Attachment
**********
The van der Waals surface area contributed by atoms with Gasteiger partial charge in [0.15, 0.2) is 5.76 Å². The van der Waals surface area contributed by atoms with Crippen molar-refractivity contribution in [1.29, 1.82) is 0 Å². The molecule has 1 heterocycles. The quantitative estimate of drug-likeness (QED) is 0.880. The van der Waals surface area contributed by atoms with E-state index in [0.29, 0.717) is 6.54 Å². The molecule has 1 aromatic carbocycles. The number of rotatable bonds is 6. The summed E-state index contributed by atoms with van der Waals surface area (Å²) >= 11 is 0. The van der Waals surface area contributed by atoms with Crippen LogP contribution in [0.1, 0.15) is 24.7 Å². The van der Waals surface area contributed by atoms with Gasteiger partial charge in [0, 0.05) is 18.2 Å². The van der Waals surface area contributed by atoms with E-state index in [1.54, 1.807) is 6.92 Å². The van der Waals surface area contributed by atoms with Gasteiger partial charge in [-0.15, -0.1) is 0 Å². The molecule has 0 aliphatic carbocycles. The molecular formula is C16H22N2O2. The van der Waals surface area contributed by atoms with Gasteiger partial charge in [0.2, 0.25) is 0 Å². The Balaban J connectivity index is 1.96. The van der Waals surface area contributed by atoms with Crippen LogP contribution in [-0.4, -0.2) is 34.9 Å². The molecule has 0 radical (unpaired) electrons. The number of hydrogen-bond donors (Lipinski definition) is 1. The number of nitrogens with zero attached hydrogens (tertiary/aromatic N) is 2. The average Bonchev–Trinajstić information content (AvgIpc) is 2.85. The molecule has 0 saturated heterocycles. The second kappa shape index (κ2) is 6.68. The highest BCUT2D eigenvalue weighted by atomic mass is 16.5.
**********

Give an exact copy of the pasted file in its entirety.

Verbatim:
The van der Waals surface area contributed by atoms with Gasteiger partial charge in [0.15, 0.2) is 5.76 Å². The van der Waals surface area contributed by atoms with Crippen molar-refractivity contribution in [1.29, 1.82) is 0 Å². The molecule has 1 heterocycles. The quantitative estimate of drug-likeness (QED) is 0.880. The van der Waals surface area contributed by atoms with E-state index in [0.29, 0.717) is 6.54 Å². The molecule has 1 aromatic carbocycles. The number of rotatable bonds is 6. The summed E-state index contributed by atoms with van der Waals surface area (Å²) >= 11 is 0. The van der Waals surface area contributed by atoms with Crippen LogP contribution in [0.1, 0.15) is 24.7 Å². The van der Waals surface area contributed by atoms with Gasteiger partial charge in [0, 0.05) is 18.2 Å². The van der Waals surface area contributed by atoms with E-state index in [1.54, 1.807) is 6.92 Å². The van der Waals surface area contributed by atoms with Gasteiger partial charge in [-0.15, -0.1) is 0 Å². The molecule has 0 aliphatic carbocycles. The molecular formula is C16H22N2O2. The van der Waals surface area contributed by atoms with Gasteiger partial charge in [0.2, 0.25) is 0 Å². The Balaban J connectivity index is 1.96. The van der Waals surface area contributed by atoms with Crippen LogP contribution in [-0.4, -0.2) is 34.9 Å². The molecule has 0 radical (unpaired) electrons. The number of hydrogen-bond donors (Lipinski definition) is 1. The number of nitrogens with zero attached hydrogens (tertiary/aromatic N) is 2. The average Bonchev–Trinajstić information content (AvgIpc) is 2.85. The molecule has 0 saturated heterocycles. The second kappa shape index (κ2) is 6.68. The highest BCUT2D eigenvalue weighted by atomic mass is 16.5.